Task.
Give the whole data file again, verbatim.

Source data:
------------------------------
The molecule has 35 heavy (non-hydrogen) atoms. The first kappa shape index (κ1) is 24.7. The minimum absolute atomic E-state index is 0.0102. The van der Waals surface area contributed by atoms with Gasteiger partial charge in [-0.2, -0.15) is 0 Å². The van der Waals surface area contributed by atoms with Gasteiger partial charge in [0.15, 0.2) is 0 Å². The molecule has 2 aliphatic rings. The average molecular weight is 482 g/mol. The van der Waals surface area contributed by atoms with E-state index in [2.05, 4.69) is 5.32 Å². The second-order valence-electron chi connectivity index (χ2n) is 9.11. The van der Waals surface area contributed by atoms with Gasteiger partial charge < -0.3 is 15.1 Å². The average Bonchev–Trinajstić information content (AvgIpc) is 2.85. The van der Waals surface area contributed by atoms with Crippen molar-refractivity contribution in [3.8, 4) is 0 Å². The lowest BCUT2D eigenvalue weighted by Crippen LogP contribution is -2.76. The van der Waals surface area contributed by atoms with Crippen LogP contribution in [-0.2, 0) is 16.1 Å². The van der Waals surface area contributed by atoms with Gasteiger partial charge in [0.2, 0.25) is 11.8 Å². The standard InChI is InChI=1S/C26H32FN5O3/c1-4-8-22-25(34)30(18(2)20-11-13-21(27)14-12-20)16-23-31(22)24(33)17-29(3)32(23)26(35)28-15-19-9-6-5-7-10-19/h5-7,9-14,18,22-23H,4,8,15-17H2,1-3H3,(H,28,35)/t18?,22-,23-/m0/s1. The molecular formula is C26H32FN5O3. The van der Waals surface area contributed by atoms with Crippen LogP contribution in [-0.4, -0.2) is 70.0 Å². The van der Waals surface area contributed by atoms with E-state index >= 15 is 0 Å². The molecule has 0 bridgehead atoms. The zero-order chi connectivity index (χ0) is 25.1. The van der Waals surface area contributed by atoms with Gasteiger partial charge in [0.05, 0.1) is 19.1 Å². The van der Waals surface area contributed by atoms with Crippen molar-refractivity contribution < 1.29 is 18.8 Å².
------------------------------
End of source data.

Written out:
The molecule has 35 heavy (non-hydrogen) atoms. The first kappa shape index (κ1) is 24.7. The minimum absolute atomic E-state index is 0.0102. The van der Waals surface area contributed by atoms with Gasteiger partial charge in [-0.2, -0.15) is 0 Å². The van der Waals surface area contributed by atoms with Gasteiger partial charge in [0.15, 0.2) is 0 Å². The molecule has 2 aliphatic rings. The average molecular weight is 482 g/mol. The van der Waals surface area contributed by atoms with E-state index in [2.05, 4.69) is 5.32 Å². The second-order valence-electron chi connectivity index (χ2n) is 9.11. The van der Waals surface area contributed by atoms with Gasteiger partial charge < -0.3 is 15.1 Å². The average Bonchev–Trinajstić information content (AvgIpc) is 2.85. The van der Waals surface area contributed by atoms with Crippen molar-refractivity contribution in [3.8, 4) is 0 Å². The lowest BCUT2D eigenvalue weighted by Crippen LogP contribution is -2.76. The van der Waals surface area contributed by atoms with Crippen LogP contribution in [-0.2, 0) is 16.1 Å². The van der Waals surface area contributed by atoms with Gasteiger partial charge in [0.2, 0.25) is 11.8 Å². The standard InChI is InChI=1S/C26H32FN5O3/c1-4-8-22-25(34)30(18(2)20-11-13-21(27)14-12-20)16-23-31(22)24(33)17-29(3)32(23)26(35)28-15-19-9-6-5-7-10-19/h5-7,9-14,18,22-23H,4,8,15-17H2,1-3H3,(H,28,35)/t18?,22-,23-/m0/s1. The molecular formula is C26H32FN5O3. The van der Waals surface area contributed by atoms with Crippen LogP contribution in [-0.4, -0.2) is 70.0 Å². The van der Waals surface area contributed by atoms with E-state index >= 15 is 0 Å². The molecule has 0 bridgehead atoms. The zero-order chi connectivity index (χ0) is 25.1. The van der Waals surface area contributed by atoms with Gasteiger partial charge in [0.05, 0.1) is 19.1 Å². The van der Waals surface area contributed by atoms with Crippen molar-refractivity contribution < 1.29 is 18.8 Å².